PARIS — At just after 3:30 p.m. on an otherwise lethargic second press day in the 2018 version of the biennial Paris auto show, there was a moment of sheer consternation and much conversation.
Suddenly, the pathways in the overly quiet Hall 1 were impassable. The crowds swelled as a mob moved from one product to the other, just like the good old days of 2012.
No matter where you turned, no one could move ... because the organizers had locked the doors so you couldn't leave. (Yes, every door.)
That's what happens when French President Emmanuel Macron decides to make a well-planned trip to the auto show — a moment that caused more of a stir than almost any introduction here last week.
It was the perfect layer of icing on a sizable, and unique, auto show Paris pastry — one that global show organizers and industry attendees tried desperately to digest last week.
Was this Paris show good? Was it too quiet? Does this mean shows are dead? And why are there suddenly so many people in Hall 1?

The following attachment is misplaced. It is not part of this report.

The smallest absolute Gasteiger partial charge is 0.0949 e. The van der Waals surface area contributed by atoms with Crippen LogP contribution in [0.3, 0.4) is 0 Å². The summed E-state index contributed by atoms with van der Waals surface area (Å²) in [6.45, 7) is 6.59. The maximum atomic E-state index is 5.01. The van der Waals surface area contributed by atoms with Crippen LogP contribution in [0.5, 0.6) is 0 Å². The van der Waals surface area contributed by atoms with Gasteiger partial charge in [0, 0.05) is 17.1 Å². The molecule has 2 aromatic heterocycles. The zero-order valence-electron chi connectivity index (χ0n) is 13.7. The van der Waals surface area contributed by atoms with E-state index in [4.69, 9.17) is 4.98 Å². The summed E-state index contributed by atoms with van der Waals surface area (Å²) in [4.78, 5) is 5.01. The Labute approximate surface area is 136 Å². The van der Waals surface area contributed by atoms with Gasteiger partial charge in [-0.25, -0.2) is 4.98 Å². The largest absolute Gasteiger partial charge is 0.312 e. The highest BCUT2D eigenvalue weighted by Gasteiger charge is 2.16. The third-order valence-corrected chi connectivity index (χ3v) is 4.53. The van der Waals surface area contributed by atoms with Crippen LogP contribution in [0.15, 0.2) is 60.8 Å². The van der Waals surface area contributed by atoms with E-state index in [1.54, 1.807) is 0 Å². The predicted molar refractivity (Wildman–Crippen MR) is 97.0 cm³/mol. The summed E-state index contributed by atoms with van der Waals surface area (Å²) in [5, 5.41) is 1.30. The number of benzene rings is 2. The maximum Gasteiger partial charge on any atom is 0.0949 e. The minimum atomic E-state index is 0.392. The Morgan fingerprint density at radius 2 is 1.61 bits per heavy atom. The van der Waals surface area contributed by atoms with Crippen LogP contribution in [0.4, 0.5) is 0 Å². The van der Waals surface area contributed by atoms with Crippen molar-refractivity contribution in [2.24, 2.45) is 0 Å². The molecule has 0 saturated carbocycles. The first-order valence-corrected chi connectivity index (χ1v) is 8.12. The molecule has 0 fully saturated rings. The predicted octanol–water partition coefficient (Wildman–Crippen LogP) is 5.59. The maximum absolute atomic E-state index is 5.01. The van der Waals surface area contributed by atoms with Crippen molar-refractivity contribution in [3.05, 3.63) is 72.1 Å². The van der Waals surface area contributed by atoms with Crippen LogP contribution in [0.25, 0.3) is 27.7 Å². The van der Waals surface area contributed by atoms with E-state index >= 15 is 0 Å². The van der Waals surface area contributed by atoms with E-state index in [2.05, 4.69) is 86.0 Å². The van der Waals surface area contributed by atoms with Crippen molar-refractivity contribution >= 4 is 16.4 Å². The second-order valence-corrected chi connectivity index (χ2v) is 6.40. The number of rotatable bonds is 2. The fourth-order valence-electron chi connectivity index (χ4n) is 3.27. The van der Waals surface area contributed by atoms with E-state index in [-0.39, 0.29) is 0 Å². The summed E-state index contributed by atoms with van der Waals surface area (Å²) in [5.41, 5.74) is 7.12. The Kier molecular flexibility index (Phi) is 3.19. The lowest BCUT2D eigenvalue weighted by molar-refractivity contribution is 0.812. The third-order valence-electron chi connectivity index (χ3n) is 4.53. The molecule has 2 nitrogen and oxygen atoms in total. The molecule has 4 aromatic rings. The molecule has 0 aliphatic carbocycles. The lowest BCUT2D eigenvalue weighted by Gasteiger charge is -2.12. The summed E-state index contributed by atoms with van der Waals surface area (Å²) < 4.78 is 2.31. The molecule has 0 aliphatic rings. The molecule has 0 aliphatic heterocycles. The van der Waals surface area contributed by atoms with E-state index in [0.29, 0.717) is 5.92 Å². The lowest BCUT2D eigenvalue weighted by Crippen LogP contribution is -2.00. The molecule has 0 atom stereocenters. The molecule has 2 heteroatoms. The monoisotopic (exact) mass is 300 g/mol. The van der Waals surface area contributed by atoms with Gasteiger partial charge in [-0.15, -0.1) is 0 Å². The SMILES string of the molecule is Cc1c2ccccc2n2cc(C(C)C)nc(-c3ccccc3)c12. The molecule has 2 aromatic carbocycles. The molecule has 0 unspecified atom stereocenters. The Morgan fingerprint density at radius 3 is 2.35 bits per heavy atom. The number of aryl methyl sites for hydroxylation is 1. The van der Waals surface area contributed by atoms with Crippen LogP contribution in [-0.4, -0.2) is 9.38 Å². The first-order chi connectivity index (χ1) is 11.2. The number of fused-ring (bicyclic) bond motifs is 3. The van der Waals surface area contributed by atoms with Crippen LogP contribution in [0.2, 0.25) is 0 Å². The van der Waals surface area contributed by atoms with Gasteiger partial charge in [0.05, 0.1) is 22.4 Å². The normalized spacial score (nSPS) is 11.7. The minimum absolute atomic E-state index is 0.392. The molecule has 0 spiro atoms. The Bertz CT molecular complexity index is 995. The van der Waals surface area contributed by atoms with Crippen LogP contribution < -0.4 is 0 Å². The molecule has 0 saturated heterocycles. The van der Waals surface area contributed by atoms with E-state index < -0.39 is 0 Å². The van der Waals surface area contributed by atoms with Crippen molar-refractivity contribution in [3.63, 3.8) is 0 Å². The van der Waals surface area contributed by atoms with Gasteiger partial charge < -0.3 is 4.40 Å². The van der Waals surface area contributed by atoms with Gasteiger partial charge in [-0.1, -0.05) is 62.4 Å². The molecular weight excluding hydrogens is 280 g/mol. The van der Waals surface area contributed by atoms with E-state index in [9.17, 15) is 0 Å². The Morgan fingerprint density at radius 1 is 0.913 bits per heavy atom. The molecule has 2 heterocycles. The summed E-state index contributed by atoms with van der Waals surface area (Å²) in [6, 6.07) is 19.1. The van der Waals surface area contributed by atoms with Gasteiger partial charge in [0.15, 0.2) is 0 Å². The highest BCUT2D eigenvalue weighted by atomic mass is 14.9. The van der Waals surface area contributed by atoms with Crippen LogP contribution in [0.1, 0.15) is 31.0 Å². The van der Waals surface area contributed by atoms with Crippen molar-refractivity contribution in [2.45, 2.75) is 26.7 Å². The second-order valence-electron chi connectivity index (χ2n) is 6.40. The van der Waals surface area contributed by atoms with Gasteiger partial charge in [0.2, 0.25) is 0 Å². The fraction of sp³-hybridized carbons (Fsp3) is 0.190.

(Oh, right, they've padlocked all the doors — from within — for security reasons.)
The arguments around auto show relevance, on either side, were endless last week, and the jury is still very much out.
But this much was clear: Paris was the first auto show of this new season of auto shows.
It was the first show of the Cancellation Era, in which automakers shun large, multimillion-dollar stands in steamy, high-ceiling exhibition halls in favor of private, invite-only locales in the gorgeous European countryside for the launch of a flagship vehicle.
Auto shows aren't dead. But they are forever changed.
And, looking back, Paris will be Exhibit A, with North American and more European shows to follow.
"It needs to make sense from a return perspective because it is a marketing tool," PSA CEO Carlos Tavares said in an interview last week.
"A motor show is a marketing tool as much as a motorsports program, as much as an advertisement on TV, as much as a social media campaign, as much as an advertisement in a newspaper.
"If you want to protect the competitiveness of the motor show as a marketing tool, in competition with other marketing tools within the overall budget of the fixed marketing expense of the brand CEO, you need to improve" the return on investment.
And what about press conferences?
"Less press conferences," Tavares said. "Boring, right? Press conference: eight minutes for the ego of the executives."